A friend of mine worked as a doctor in the Tibetan refugee camp in Dharamsalla. At the end of his tour, he was allowed an audience with the Dalai Lama, as a gesture of thanks. The Dalai Lama asked if there was any way he could help my friend, to which my friend responded by whipping out his copy of Tintin in Tibet and asking him to autograph it. The Dalai Lama duly did so, adding a wee Buddhist prayer. And not only that, the Dalai Lama knew the book very well, and actually appears in it as a young man, and a lot of the other Tibetans in the book are based on real people. The Dalai Lama admired the story as a tale of a friend's unswerving, unflinching loyalty, linked by a very strong ethereal bond.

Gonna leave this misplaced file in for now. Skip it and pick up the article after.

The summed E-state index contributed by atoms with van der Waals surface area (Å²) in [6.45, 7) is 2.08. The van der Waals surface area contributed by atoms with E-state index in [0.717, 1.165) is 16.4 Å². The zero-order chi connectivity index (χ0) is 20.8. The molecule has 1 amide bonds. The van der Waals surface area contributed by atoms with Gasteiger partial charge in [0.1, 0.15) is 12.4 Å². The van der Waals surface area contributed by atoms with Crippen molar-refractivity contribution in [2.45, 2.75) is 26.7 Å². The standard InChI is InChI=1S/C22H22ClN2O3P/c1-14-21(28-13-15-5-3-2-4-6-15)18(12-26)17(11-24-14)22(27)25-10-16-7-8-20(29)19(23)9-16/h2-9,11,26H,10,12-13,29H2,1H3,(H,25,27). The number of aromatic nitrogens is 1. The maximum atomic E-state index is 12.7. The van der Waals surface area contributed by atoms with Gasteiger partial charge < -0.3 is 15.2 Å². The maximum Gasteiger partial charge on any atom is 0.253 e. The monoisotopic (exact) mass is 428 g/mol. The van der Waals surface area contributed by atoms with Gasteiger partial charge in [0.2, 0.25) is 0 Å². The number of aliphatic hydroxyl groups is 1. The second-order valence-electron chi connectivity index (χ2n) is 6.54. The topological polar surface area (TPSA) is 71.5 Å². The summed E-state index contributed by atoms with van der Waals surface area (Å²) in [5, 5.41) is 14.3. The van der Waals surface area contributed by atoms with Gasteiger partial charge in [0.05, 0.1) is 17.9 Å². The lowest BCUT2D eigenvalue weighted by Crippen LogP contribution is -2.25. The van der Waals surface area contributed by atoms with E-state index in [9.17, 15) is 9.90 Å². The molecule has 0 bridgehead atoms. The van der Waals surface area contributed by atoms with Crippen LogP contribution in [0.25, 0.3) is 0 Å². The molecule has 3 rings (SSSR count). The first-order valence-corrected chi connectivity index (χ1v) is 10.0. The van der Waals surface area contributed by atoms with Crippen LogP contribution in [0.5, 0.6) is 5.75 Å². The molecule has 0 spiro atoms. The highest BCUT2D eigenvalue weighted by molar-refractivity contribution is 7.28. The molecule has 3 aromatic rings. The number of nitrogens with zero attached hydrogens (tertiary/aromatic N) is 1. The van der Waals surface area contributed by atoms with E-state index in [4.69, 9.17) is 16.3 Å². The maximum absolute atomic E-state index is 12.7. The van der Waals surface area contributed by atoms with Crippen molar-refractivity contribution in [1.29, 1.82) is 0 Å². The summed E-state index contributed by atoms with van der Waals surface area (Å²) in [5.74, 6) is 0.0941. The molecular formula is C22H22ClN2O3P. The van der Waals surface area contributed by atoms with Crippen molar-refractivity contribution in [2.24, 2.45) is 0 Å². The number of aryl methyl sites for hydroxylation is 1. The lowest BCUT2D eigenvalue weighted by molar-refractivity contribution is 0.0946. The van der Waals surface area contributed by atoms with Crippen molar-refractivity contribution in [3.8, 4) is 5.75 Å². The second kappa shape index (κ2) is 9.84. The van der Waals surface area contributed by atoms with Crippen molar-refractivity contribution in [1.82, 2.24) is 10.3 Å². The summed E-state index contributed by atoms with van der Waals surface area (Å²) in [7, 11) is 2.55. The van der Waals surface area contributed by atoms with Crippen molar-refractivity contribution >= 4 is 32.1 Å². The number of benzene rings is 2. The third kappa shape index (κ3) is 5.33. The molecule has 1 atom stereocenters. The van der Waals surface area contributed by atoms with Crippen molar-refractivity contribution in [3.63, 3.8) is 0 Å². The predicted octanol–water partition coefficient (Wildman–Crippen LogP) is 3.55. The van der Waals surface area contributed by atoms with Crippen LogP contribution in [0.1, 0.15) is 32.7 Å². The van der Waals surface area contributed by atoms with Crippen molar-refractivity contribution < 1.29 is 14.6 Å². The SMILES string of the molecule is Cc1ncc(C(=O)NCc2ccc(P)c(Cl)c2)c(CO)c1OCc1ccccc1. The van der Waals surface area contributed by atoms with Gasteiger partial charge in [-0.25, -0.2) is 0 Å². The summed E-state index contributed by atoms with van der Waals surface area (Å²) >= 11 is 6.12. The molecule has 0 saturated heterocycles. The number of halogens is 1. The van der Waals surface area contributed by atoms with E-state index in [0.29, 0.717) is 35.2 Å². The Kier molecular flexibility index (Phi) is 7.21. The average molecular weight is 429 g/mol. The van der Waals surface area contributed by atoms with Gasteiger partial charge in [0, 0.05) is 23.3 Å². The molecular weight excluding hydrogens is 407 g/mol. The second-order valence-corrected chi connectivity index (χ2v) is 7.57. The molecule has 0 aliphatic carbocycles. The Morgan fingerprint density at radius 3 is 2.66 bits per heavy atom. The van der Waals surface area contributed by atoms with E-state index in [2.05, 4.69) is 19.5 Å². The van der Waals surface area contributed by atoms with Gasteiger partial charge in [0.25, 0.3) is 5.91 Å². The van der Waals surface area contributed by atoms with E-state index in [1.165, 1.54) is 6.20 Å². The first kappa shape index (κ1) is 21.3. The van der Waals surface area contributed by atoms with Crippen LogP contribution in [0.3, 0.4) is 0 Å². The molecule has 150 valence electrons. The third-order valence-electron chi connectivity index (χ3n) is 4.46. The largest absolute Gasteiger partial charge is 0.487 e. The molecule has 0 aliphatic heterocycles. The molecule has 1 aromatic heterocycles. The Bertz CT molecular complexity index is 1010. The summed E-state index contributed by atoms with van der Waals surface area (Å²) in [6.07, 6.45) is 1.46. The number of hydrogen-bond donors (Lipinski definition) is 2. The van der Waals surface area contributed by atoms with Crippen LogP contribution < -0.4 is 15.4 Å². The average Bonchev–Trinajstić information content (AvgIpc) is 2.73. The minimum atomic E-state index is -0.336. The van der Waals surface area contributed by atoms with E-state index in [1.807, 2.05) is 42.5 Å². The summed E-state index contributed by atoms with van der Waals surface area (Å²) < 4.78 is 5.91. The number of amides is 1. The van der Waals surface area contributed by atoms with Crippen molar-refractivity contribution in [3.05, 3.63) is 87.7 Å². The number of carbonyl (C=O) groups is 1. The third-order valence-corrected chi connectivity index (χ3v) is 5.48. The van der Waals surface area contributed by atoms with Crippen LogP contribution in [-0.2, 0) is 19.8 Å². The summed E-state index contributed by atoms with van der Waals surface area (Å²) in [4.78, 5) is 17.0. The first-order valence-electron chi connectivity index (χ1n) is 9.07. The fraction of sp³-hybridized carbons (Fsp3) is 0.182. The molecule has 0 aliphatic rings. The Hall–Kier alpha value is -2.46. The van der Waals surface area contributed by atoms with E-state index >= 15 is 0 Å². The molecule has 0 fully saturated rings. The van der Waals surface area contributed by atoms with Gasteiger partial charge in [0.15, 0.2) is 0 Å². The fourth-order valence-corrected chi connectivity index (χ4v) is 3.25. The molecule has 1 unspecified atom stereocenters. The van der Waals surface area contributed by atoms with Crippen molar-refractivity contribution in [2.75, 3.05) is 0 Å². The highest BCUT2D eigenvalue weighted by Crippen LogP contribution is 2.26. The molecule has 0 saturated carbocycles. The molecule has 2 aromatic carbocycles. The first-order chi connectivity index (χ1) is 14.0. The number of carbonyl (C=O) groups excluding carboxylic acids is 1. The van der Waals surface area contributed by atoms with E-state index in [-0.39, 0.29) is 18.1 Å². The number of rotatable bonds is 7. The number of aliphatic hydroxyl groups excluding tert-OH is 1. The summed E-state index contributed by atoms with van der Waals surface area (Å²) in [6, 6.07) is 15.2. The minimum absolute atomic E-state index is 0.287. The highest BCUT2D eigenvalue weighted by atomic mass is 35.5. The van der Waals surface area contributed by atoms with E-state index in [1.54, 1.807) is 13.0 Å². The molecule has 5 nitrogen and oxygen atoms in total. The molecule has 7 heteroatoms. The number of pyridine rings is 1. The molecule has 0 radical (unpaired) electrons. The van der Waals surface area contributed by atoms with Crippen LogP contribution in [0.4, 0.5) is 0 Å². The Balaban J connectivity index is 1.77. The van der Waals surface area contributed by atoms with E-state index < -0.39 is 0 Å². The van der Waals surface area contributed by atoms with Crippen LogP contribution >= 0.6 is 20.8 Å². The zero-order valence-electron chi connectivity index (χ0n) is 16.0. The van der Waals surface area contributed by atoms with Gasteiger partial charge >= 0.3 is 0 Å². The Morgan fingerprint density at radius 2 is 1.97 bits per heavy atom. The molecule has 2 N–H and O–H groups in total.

Madame Herge had also spent a lot of time attending and supporting the sanctuary, and that was how Herge himself got to know the culture of Tibet. A true story; I have seen the autographed book. And why else would this book have been translated into Tibetan?
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